Brava! continues to provide a haven for work by women, with an emphasis on multicultural voices and work by young people. The highlight of last season was probably Cherrie Moraga's Watsonville, selected as a finalist by the Fund for New American Plays. Brava! also provides at least a temporary home for other companies, including Fifth Floor Productions' presentation of Howard Barker's Scenes From an Execution (through Sep 15). Kenn Watt, who recently directed Marisol for Eureka Theatre, directs this blackly comic, fictionalized examination of the fate of a woman painter, based loosely on Renaissance artist Artemesia Gentileschi. Culture Clash, the nation's premier Chicano/Latino comedy trio, will return for a new show, Radio Mambo: Culture Clash Invades Miami (Sep 21­Oct 13). Directed by Roger Guenveur Smith, the show promises a collection of sketches and monologues depicting the polyglot world of Miami. $14­$16.
2789 24th St., 487-5401.

450 Geary Studio Theatre
Robert Anderson's classic about father/son conflict, I Never Sang for My Father, receives a joint production by Creatus and Genesius Theatre. The production features Dramalogue writer Dean Goodman and perennial local favorite Louis Parnell as the proud and headstrong father and son.
Sep 8­Oct 9, Mon­Wed 8:00pm, $15, Sun 2:00pm, $12, 450 Geary St., 626-9269.

Magic Theatre & MagicTOO
The Magic inaugurates both its regular season and its new MagicTOO series with Ghostlight Theatre Company's Hunting for Moby Dick (Sep 18­Oct 13). The new theatre collective uses ropes, bed sheets and bottles of Crystal Geyser to recreate Melville's classic morality tale at sea. The production won "Best of Show" at the Winnipeg Fringe Theater Festival last year. The MagicTOO series is designed to explore less traditional theater forms, and each show is developed in partnership with another performance group. The other shows in this season's series include the musical theatre company Overtone Industries' holiday show, It's a Pretty Good Life (Nov 20­Dec 22), Modus Ensemble's new work with Anne Bogart, Going, Going, Gone (May dates TBA) and Open Theatre's 1969 Terminal 1996 (July dates TBA), which received its premiere in 1969 and utilizes the acting techniques of co-creator Joe Chaikin. All shows $15.

The regular subscription series at the Magic includes the world premiere of Pieces of the Quilt (Oct 22­Nov 17), conceived originally by the Magic's busiest actor, Sean San Jose Blackman, as a tribute to his mother, who died of AIDS in 1992. The show is a collection of 16 short plays commissioned for this project and written by some of America's most celebrated playwrights, including Edward Albee, David Henry Hwang, Ntozake Shange and Lanford Wilson. The Names Project will provide panels from the AIDS Memorial Quilt as scenic backdrop. David Mamet's The Cryptogram (Jan 14­Feb 19), arguably his finest work since the Pulitzer Prize­winning Glengarry Glen Ross, has the second slot in the regular season. Local poet Brighde Mullins' Topographical Eden will receive its world premiere (March 18­ Apr 13), and longtime Magic favorite Sam Shepard and Joe Chaikin (again!) will collaborate on When the World Was Green (Apr 15­May 11). The subscription season ends with Quincy Long's The Joy of Going Somewhere Definite (June 24­July 20).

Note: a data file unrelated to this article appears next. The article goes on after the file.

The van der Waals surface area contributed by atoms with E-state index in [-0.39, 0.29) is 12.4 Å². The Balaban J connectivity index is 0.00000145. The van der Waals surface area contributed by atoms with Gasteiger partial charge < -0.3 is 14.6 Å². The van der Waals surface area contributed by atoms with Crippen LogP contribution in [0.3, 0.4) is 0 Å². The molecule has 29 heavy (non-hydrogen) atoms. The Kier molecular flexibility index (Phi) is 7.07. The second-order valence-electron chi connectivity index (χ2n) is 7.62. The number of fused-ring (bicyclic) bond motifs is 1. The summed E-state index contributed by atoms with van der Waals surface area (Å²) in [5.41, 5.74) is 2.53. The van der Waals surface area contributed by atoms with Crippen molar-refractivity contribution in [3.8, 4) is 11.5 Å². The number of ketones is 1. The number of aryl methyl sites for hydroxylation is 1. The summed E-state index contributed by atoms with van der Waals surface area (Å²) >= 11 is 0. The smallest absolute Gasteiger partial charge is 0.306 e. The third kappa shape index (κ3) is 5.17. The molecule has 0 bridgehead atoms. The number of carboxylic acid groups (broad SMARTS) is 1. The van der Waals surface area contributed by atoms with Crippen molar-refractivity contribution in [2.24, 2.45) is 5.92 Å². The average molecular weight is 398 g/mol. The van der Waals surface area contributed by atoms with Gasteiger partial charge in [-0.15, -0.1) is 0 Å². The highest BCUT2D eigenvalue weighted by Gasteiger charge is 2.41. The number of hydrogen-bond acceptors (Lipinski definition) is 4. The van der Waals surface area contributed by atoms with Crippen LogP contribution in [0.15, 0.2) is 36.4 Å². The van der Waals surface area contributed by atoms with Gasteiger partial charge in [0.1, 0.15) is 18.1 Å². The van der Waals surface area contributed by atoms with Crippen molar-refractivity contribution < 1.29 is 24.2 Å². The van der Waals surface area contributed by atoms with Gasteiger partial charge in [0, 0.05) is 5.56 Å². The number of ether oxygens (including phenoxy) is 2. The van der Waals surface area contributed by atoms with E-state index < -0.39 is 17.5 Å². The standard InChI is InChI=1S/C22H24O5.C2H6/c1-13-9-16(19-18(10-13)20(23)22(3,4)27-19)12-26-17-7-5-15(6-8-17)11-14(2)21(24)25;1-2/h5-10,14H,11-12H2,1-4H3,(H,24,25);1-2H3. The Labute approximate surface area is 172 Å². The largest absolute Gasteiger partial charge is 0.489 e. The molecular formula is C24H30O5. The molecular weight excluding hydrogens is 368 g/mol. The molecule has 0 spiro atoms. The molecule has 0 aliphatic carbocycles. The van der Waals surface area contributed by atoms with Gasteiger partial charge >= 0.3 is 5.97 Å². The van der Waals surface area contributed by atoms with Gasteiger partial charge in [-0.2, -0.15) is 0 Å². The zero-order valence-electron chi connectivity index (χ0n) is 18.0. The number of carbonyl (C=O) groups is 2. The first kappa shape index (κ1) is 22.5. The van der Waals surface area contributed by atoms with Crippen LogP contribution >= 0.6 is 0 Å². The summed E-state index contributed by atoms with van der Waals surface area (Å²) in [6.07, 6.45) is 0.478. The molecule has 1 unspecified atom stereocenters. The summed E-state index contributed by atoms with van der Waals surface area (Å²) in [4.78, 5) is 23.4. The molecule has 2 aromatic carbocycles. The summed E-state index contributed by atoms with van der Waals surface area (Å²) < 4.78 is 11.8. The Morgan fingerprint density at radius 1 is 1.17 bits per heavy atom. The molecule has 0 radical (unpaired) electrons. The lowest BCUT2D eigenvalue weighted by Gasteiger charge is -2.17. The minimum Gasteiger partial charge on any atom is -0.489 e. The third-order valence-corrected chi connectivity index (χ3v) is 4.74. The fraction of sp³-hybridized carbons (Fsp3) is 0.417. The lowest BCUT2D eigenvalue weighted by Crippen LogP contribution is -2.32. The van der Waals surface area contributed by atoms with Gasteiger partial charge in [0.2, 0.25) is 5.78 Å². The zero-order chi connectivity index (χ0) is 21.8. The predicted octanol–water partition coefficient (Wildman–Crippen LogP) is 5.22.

$15­$21, Bldg D, Fort Mason Center, 441-8822.

Marilyn Monroe Memorial Theatre
The first show in the Marilyns' season is Peter Carlaftes' Closure (through Sep 28), in which an ex-con/rapist invades the lives of two sisters and unravels their secrets. Sounds well within the non-traditional tradition of MMMT.
Opens Sep 12, Thur­Sat 9:00pm, $12, 96 Lafayette St., 553-3040.

The Marsh
The Marsh's first show of the season is Diane Amos' autobiographical solo performance, Balancing Act (through Sep 21), in which Amos explores the joys and heartaches of growing up in a household with two lesbian mothers, one African-American, the other Jewish. Amos has been a stand-up comic and improv performer for years, and has also been seen in several films. She is probably most visible as "the Pine Sol lady" in the national ad campaign. The Marsh will bring back one of the Bay Area's favorite humorists, Ian Shoales, in Rage to Rent (Oct 4­26). New cushy seats, a new dessert bar and a late-night Friday open mike for vocalists are among this season's innovations.
$8­$12, 1062 Valencia St., 826-5750.

New Conservatory Theatre Center
The New Conservatory continues to build its reputation as a haven for gay male playwrights with its second Pride Season, titled "Moving Forward With Pride." The five shows this season are: Fortune and Men's Eyes by John Herbert (Sep 19­Oct 26); Vanities by Jack Heifner (Nov 14­Dec 21); Trafficking in Broken Hearts by Edwin Sanchez (Jan 16­Mar 15); The Lonely Planet by Steven Dietz (Apr 3­May 17); and End of the World Party by Chuck Ranberg (June 5­ July 19). NCTC has acknowledged the need to search out more lesbian writers for future Pride Seasons, and time will tell if that quest pays off. All of the plays in this year's lineup are either SF or West Coast premieres, with the exception of Herbert's 1967 classic about incarcerated youth.